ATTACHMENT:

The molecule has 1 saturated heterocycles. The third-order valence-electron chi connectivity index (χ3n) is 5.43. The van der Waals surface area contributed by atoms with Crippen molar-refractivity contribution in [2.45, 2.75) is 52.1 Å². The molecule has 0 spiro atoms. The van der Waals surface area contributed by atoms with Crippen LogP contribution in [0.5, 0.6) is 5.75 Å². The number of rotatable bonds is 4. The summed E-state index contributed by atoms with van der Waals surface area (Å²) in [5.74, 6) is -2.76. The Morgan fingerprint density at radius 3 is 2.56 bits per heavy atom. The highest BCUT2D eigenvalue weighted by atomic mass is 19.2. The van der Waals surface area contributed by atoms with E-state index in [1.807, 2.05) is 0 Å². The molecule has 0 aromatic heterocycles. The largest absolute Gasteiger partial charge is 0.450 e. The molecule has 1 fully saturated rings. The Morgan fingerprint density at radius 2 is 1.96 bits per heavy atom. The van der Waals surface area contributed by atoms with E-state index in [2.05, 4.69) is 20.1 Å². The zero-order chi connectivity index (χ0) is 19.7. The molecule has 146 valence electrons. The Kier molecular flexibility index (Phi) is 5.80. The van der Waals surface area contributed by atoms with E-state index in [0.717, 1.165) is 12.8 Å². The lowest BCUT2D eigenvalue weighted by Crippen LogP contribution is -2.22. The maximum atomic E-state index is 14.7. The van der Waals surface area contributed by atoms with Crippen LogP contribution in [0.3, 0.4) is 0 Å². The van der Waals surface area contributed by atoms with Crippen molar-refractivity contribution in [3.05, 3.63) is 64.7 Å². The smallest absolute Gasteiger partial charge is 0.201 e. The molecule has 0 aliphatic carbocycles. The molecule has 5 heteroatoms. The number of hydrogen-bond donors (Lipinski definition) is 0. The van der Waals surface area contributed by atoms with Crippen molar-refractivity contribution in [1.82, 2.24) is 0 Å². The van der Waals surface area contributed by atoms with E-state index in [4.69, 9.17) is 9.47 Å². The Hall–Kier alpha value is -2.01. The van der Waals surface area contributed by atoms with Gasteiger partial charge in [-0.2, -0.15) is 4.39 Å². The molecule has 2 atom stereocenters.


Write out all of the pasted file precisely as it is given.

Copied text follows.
The molecule has 1 saturated heterocycles. The third-order valence-electron chi connectivity index (χ3n) is 5.43. The van der Waals surface area contributed by atoms with Crippen molar-refractivity contribution in [2.45, 2.75) is 52.1 Å². The molecule has 0 spiro atoms. The van der Waals surface area contributed by atoms with Crippen LogP contribution in [0.5, 0.6) is 5.75 Å². The number of rotatable bonds is 4. The summed E-state index contributed by atoms with van der Waals surface area (Å²) in [5.74, 6) is -2.76. The Morgan fingerprint density at radius 3 is 2.56 bits per heavy atom. The highest BCUT2D eigenvalue weighted by atomic mass is 19.2. The van der Waals surface area contributed by atoms with E-state index in [1.807, 2.05) is 0 Å². The molecule has 0 aromatic heterocycles. The largest absolute Gasteiger partial charge is 0.450 e. The molecule has 1 fully saturated rings. The Morgan fingerprint density at radius 2 is 1.96 bits per heavy atom. The van der Waals surface area contributed by atoms with E-state index in [2.05, 4.69) is 20.1 Å². The zero-order chi connectivity index (χ0) is 19.7. The molecule has 146 valence electrons. The Kier molecular flexibility index (Phi) is 5.80. The van der Waals surface area contributed by atoms with E-state index in [0.717, 1.165) is 12.8 Å². The lowest BCUT2D eigenvalue weighted by Crippen LogP contribution is -2.22. The maximum atomic E-state index is 14.7. The van der Waals surface area contributed by atoms with Crippen LogP contribution in [0.3, 0.4) is 0 Å². The van der Waals surface area contributed by atoms with Crippen molar-refractivity contribution in [3.05, 3.63) is 64.7 Å². The smallest absolute Gasteiger partial charge is 0.201 e. The molecule has 0 aliphatic carbocycles. The molecule has 5 heteroatoms. The number of hydrogen-bond donors (Lipinski definition) is 0. The van der Waals surface area contributed by atoms with Crippen molar-refractivity contribution in [1.82, 2.24) is 0 Å². The van der Waals surface area contributed by atoms with E-state index in [4.69, 9.17) is 9.47 Å². The Hall–Kier alpha value is -2.01. The van der Waals surface area contributed by atoms with Gasteiger partial charge in [-0.2, -0.15) is 4.39 Å². The molecule has 2 atom stereocenters.